Last Thursday's trade of outfielder Orlando Merced, infielder Carlos Garcia and pitcher Dan Plesac to the Toronto Blue Jays for six minor leaguers makes Pittsburgh look even more like a Triple A outfit. Since Opening Day 1996, the Pirates have jettisoned 12 major leaguers and manager Jim Leyland and have trimmed their payroll from $21 million to $14.5 million, which would likely be the lowest in baseball in '97. (Consider that on Monday free agent Albert Belle was close to signing a $10 million-a-year deal with the Chicago White Sox.) Pittsburgh general manager Cam Bonifay is currently listening to offers for shortstop Jay Bell, a former All-Star, and infielder Jeff King, the team's best power hitter.
"It's not a fire sale," Bonifay says. "We want young talent that will take us where we want to be over the next four years." But of the 15 players Bonifay has acquired in the shake-up, only four have big league experience and none of the minor leaguers is considered an All-Star prospect.
The Pirates are a perfect example of why the proposed revenue-sharing system, funded by a so-called luxury tax on big spending clubs and a 2.5% tax on players' salaries, should be implemented. Although the Montreal Expos contended this season with the third-lowest payroll ($17.2 million), the talent gap between baseball's richest and poorest teams is growing. The three teams with the highest payrolls this season—the New York Yankees ($61.5 million), the Baltimore Orioles ($55.1) and the Atlanta Braves ($53.4)—were among the final four in the playoffs. When the owners failed to approve the revenue-sharing system, it cost Pittsburgh about $5 million in 1997.
Bucs owner Kevin McClatchy says that by 2000 he would like to field a contending team in a baseball-only 33,000-seat ballpark. He hopes that park will be built largely with public funds. But no government funding proposal is in the works. And it's not easy to persuade taxpayers to build a new home for a last-place team in a sport threatened by lockouts and strikes.
After four straight losing seasons in which Pittsburgh's attendance has dropped to this year's 1.3 million, no one is sweating out the labor unrest more than the Pirates. For as long as there is no labor deal, the Bucs' woes won't stop here.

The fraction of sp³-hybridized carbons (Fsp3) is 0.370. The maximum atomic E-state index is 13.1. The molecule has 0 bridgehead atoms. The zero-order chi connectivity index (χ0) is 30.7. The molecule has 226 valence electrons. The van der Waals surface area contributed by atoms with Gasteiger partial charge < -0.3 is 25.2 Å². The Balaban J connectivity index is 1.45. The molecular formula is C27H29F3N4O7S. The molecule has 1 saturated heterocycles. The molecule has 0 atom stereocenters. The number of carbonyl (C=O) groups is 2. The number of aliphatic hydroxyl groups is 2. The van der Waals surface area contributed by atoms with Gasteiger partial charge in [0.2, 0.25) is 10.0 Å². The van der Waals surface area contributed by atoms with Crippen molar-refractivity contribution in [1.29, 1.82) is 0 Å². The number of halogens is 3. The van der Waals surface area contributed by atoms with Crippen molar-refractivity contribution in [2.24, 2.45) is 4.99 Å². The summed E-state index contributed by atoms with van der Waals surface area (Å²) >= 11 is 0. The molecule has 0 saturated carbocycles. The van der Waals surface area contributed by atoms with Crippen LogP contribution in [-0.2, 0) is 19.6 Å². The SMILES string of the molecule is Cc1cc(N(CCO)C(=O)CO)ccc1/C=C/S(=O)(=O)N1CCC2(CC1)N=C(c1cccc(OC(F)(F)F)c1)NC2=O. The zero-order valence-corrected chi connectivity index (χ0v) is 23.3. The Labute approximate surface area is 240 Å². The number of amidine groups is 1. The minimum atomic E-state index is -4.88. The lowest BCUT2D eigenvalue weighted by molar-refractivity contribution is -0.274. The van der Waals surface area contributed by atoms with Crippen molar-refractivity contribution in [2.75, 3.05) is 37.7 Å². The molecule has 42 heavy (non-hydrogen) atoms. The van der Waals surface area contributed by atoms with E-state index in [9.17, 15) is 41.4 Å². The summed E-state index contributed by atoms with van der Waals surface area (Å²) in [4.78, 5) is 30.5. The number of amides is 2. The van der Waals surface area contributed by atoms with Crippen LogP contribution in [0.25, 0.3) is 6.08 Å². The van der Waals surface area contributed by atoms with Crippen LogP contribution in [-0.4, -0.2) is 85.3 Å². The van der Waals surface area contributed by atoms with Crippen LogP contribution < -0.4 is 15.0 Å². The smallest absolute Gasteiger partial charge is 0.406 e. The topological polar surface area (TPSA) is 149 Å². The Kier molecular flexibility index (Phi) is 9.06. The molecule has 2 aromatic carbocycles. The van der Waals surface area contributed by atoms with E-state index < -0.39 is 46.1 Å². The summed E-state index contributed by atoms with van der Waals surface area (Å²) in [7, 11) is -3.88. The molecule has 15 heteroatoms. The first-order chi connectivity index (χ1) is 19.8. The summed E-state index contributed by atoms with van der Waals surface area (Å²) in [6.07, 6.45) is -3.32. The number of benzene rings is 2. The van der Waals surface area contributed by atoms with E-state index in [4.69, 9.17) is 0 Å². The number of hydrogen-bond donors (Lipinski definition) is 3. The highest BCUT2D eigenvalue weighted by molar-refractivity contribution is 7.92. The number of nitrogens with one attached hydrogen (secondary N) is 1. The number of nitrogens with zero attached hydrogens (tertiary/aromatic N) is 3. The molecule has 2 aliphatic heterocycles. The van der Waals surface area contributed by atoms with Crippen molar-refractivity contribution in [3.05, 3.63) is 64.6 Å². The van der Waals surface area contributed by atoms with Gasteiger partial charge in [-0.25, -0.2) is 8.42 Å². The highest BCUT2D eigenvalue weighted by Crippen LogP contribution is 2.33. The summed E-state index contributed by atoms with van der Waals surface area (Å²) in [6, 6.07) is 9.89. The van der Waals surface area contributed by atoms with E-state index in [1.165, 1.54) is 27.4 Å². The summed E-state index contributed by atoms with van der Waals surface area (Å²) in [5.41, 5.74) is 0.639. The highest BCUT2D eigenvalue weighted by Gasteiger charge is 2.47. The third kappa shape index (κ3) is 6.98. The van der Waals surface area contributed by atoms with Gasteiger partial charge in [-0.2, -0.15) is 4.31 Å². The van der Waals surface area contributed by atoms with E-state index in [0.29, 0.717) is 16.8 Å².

Kids, It's Just a Game
Mike Cito, the Albuquerque football player who was expelled from St. Pius X High School for wearing a chin-strap buckle honed to razor sharpness in an Oct. 12 game against Albuquerque Academy (SCORECARD, Nov. 4), is contesting his expulsion. Bernalillo County district attorney Bob Schwartz hasn't gotten around to the case; he says that, with all the violent crime in Albuquerque, Cito's situation is not a priority, and perhaps he's right. But the buckle incident is emblematic of what has been a disquieting autumn in high school sports.
On Sept. 17 two boy soccer players at New Jersey's Pinelands Regional High in Little Egg Harbor were arrested and detained overnight on assault charges after a brawl during a game with Manchester Township High. In the fight, a Manchester player was kicked repeatedly in the head and suffered a concussion.
On Nov. 8, three weeks after Cito's buckle left several opponents slashed and bloody, Gilbert Jefferson, a linebacker at Wingate High near Gallup, N.Mex., was arrested outside the school's stadium for attacking referee Allen Bainter. Moments after being ejected for unsportsmanlike conduct in the fourth quarter, Jefferson took a running start of 30 yards and crashed into Bainter from behind, knocking the referee unconscious. Bainter was hospitalized and treated for a concussion. Jefferson is expected to be charged with aggravated battery.
And then last Wednesday, in a nonviolent but nonetheless troubling incident, Providence's Central High was stripped of its just-won state soccer title because its star goalie had graduated from the school's vocational division in June and had played this season under a different student's name.